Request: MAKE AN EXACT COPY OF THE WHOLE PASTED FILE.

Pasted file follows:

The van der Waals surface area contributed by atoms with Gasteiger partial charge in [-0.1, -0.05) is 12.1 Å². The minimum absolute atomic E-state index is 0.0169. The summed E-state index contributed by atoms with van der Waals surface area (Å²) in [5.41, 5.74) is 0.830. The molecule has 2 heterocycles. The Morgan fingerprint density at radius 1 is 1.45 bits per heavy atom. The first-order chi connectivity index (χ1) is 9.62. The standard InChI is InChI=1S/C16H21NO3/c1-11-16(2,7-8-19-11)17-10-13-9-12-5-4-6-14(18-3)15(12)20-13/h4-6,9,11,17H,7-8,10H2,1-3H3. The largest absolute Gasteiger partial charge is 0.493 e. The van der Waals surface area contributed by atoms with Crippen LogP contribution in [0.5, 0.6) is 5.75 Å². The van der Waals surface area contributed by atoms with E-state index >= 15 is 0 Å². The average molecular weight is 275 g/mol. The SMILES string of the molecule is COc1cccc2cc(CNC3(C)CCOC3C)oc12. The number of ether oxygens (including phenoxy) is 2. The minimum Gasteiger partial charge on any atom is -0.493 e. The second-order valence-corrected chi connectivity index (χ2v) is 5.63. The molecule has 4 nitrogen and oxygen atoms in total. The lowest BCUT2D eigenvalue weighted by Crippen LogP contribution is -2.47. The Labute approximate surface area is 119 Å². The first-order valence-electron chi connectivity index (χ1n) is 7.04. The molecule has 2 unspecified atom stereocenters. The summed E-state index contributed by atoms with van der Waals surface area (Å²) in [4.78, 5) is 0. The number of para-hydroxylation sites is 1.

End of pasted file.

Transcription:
The van der Waals surface area contributed by atoms with Gasteiger partial charge in [-0.1, -0.05) is 12.1 Å². The minimum absolute atomic E-state index is 0.0169. The summed E-state index contributed by atoms with van der Waals surface area (Å²) in [5.41, 5.74) is 0.830. The molecule has 2 heterocycles. The Morgan fingerprint density at radius 1 is 1.45 bits per heavy atom. The first-order chi connectivity index (χ1) is 9.62. The standard InChI is InChI=1S/C16H21NO3/c1-11-16(2,7-8-19-11)17-10-13-9-12-5-4-6-14(18-3)15(12)20-13/h4-6,9,11,17H,7-8,10H2,1-3H3. The largest absolute Gasteiger partial charge is 0.493 e. The van der Waals surface area contributed by atoms with Crippen LogP contribution in [0.5, 0.6) is 5.75 Å². The van der Waals surface area contributed by atoms with E-state index >= 15 is 0 Å². The average molecular weight is 275 g/mol. The SMILES string of the molecule is COc1cccc2cc(CNC3(C)CCOC3C)oc12. The number of ether oxygens (including phenoxy) is 2. The minimum Gasteiger partial charge on any atom is -0.493 e. The second-order valence-corrected chi connectivity index (χ2v) is 5.63. The molecule has 4 nitrogen and oxygen atoms in total. The lowest BCUT2D eigenvalue weighted by Crippen LogP contribution is -2.47. The Labute approximate surface area is 119 Å². The first-order valence-electron chi connectivity index (χ1n) is 7.04. The molecule has 2 unspecified atom stereocenters. The summed E-state index contributed by atoms with van der Waals surface area (Å²) in [4.78, 5) is 0. The number of para-hydroxylation sites is 1.